Little ones with parents who consistently respond to their distress negatively, display avoidance of those caregivers when distressed, and minimise outward displays of negative emotion. Parents responding negatively includes ignoring their distressed child, ridiculing or being angry with them. By avoiding the parent. the baby displays an organised strategy of learnt behaviour - they deliberately avoid the caregiver when they need them the most.


Similarly, parents who respond to infant distress in inconsistent and unpredictable ways, can have babies who display extreme negative emotion to get the attention they need. When they become used to inconsistent responses from a primary carer, exaggerated displays of distress and resistant responses can ensue from a little one, in the hope their emotional needs will be met. Such a resistant and insecure strategy has been associated with increased risks relating to social and emotional maladjustment.


A large percentage of children from high psychosocial risk families, do not use any of the three organised strategies for dealing with stress. Instead of being secure, avoidant or resistant in their attachment, they are considered to have disorganised attachment. Parents of children with disorganised attachment respond atypically to their child’s needs, in ways said to be frightening or dissociated. Their response behaviours are often not limited to when their child is distressed, but can spread to every interaction. Commonly, parents who behave in this way have a history of emotional, physical or sexual trauma, or have been left traumatised by events such as domestic violence.

What are the downsides of attachment parenting?

Although there are plenty of positives relating to attachment parenting, Dr Britto concurs "Like any theoretical concepts there are pros and cons to attachment parenting." For example, NHS advice around bed-sharing has been updated to reflect that many parents want to try it, there are still risks involving potential SIDS (sudden infant death syndrome) that need to be adequately assessed if co-sleeping. If attachment parents are going to co-sleep with their baby long term, they should seek advice from the Lullaby Trust or their own healthcare provider, to be sure they minimise risks to their child.

What our writer learned

From the research carried out for this article and speaking to experts, it's easy to see the enormous benefits of attachment parenting. I was certainly a fan of carrying my babies in slings for ease and keeping them close as they both struggled to settle. However, as a lousy sleeper before becoming a parent, co-sleeping made this even worse. I also experienced a need to have my own space and not have the baby with me at all times. Although some parents will adore this closeness, it definitely won't be for all - and that's fine too.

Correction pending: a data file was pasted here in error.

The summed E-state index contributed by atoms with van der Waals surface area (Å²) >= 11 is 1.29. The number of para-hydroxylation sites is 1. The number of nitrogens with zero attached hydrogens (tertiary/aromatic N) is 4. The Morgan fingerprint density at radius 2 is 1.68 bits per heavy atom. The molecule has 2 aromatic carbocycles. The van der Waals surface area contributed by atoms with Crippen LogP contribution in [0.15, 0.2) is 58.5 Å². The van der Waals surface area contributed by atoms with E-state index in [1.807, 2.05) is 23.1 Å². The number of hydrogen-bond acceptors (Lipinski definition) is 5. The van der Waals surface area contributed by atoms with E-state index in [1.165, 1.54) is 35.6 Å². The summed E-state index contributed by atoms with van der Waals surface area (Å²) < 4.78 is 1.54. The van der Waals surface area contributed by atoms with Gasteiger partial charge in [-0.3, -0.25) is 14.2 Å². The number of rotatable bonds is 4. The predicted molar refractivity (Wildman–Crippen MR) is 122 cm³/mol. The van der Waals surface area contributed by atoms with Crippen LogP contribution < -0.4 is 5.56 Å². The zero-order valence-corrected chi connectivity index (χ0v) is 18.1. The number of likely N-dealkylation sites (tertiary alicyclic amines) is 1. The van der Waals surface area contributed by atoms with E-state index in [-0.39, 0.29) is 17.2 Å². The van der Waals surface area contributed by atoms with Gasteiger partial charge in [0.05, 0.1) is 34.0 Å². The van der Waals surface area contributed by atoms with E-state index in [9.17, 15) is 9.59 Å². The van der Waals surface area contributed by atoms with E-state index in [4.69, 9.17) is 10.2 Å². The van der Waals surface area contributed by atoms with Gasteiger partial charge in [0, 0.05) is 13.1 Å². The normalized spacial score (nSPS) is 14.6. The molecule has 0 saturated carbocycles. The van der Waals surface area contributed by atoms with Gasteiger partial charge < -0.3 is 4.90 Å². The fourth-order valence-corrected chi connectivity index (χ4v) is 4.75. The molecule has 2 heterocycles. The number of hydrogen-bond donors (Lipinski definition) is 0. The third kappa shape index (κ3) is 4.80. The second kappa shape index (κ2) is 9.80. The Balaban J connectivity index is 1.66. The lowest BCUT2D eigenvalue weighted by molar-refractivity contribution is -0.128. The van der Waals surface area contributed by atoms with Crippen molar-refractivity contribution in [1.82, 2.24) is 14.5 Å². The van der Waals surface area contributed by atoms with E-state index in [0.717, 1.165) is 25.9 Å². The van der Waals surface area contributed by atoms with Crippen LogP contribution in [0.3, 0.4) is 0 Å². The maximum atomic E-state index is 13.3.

It has also been suggested the concept places a lot of pressure on parents, especially mothers. With mothers expected to put their own space, sleep schedules and ability to be intimate to one side, attachment parenting can potentially be draining. Some have even called the practice anti-feminist, as it can also hinder a mother’s ability to return to work and force her to stay at home for longer than she might like.

A sense of failure could be possible if a mother can’t continue to breastfeed and her baby requires formula, or if the methods involved in the attachment parenting style do become overwhelming and need to be reconsidered. By not following through on the principles of attachment parenting, some parents might feel a level of fear.

Dr Britto concluded that not all parents choose to adopt every principle of attachment parenting, and advocates of the style agree that it can be adapted for parental needs if necessary. Dr Britto told us that just being available to your child can be enough, adding "Over time, children reassured of the availability of their parents; even when not visible, know they will return, which is the comfort they need."

Where to find additional help with parenting styles

  • The National Childbirth Trust has information on parenting styles and how to identify yours.
  • Parenting Styles has a full overview of styles available, along with case studies, and experts on hand to answer your questions.
  • The Government paper Helping Parents to Parent has advice on parenting styles.
  • If you’re looking specifically for advice on attachment parenting, Attachment Parenting UK offers mentoring, courses and other resources for this particular style.
Dr Patricia Britto
Dr Patricia Britto

Dr. Patricia Britto is a qualified Educational Psychologist (HCPC Registered) and a mother with practical and research experience. Her qualifications include a Doctorate in Professional Educational, Child and Adolescent Psychology (DEdPsy) from UCL, Institute of Education, an MSc in Mental Health in Learning Disabilities and a BSc in Psychology.

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Lucy Wigley
Parenting writer - contributing

Lucy is a mum-of-two, multi-award nominated writer and blogger with six years’ of experience writing about parenting, family life, and TV. Lucy has contributed content to PopSugar and moms.com. In the last three years, she has transformed her passion for streaming countless hours of television into specialising in entertainment writing. There is now nothing she loves more than watching the best shows on television and sharing why you - and your kids - should watch them.

With contributions from